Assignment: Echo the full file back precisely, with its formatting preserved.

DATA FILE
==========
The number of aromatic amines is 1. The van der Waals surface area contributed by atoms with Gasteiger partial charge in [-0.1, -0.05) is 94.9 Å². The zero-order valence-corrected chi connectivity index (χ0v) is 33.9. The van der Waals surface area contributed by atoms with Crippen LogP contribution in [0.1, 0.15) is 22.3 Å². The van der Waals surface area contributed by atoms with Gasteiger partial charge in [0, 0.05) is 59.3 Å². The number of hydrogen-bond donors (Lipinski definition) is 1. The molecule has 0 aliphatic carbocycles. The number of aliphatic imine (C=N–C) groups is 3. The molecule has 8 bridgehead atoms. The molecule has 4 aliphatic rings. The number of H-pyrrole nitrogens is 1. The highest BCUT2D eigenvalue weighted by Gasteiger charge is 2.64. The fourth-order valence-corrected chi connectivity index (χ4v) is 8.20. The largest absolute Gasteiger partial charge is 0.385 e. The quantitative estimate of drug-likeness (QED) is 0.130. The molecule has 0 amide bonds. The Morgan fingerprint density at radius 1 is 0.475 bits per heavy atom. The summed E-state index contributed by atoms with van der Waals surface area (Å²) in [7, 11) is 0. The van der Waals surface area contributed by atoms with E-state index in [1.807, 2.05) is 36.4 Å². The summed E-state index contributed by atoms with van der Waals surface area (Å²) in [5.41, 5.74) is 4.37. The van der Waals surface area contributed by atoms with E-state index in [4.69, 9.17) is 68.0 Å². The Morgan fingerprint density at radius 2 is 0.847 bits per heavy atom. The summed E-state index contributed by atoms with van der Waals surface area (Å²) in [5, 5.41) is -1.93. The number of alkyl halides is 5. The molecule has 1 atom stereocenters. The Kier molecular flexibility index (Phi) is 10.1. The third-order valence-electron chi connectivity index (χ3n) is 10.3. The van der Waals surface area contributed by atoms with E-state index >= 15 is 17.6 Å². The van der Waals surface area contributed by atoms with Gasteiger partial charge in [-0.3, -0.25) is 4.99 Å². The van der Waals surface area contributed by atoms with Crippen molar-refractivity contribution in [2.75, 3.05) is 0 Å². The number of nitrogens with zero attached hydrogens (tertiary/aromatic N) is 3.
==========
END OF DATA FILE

The number of aromatic amines is 1. The van der Waals surface area contributed by atoms with Gasteiger partial charge in [-0.1, -0.05) is 94.9 Å². The zero-order valence-corrected chi connectivity index (χ0v) is 33.9. The van der Waals surface area contributed by atoms with Crippen LogP contribution in [0.1, 0.15) is 22.3 Å². The van der Waals surface area contributed by atoms with Gasteiger partial charge in [0, 0.05) is 59.3 Å². The number of hydrogen-bond donors (Lipinski definition) is 1. The molecule has 0 aliphatic carbocycles. The number of aliphatic imine (C=N–C) groups is 3. The molecule has 8 bridgehead atoms. The molecule has 4 aliphatic rings. The number of H-pyrrole nitrogens is 1. The highest BCUT2D eigenvalue weighted by Gasteiger charge is 2.64. The fourth-order valence-corrected chi connectivity index (χ4v) is 8.20. The largest absolute Gasteiger partial charge is 0.385 e. The quantitative estimate of drug-likeness (QED) is 0.130. The molecule has 0 amide bonds. The Morgan fingerprint density at radius 1 is 0.475 bits per heavy atom. The summed E-state index contributed by atoms with van der Waals surface area (Å²) in [7, 11) is 0. The van der Waals surface area contributed by atoms with E-state index in [1.807, 2.05) is 36.4 Å². The summed E-state index contributed by atoms with van der Waals surface area (Å²) in [5.41, 5.74) is 4.37. The van der Waals surface area contributed by atoms with E-state index in [4.69, 9.17) is 68.0 Å². The Morgan fingerprint density at radius 2 is 0.847 bits per heavy atom. The summed E-state index contributed by atoms with van der Waals surface area (Å²) in [5, 5.41) is -1.93. The number of alkyl halides is 5. The molecule has 1 atom stereocenters. The Kier molecular flexibility index (Phi) is 10.1. The third-order valence-electron chi connectivity index (χ3n) is 10.3. The van der Waals surface area contributed by atoms with E-state index >= 15 is 17.6 Å². The van der Waals surface area contributed by atoms with Gasteiger partial charge in [-0.3, -0.25) is 4.99 Å². The van der Waals surface area contributed by atoms with Crippen molar-refractivity contribution in [2.75, 3.05) is 0 Å². The number of nitrogens with zero attached hydrogens (tertiary/aromatic N) is 3.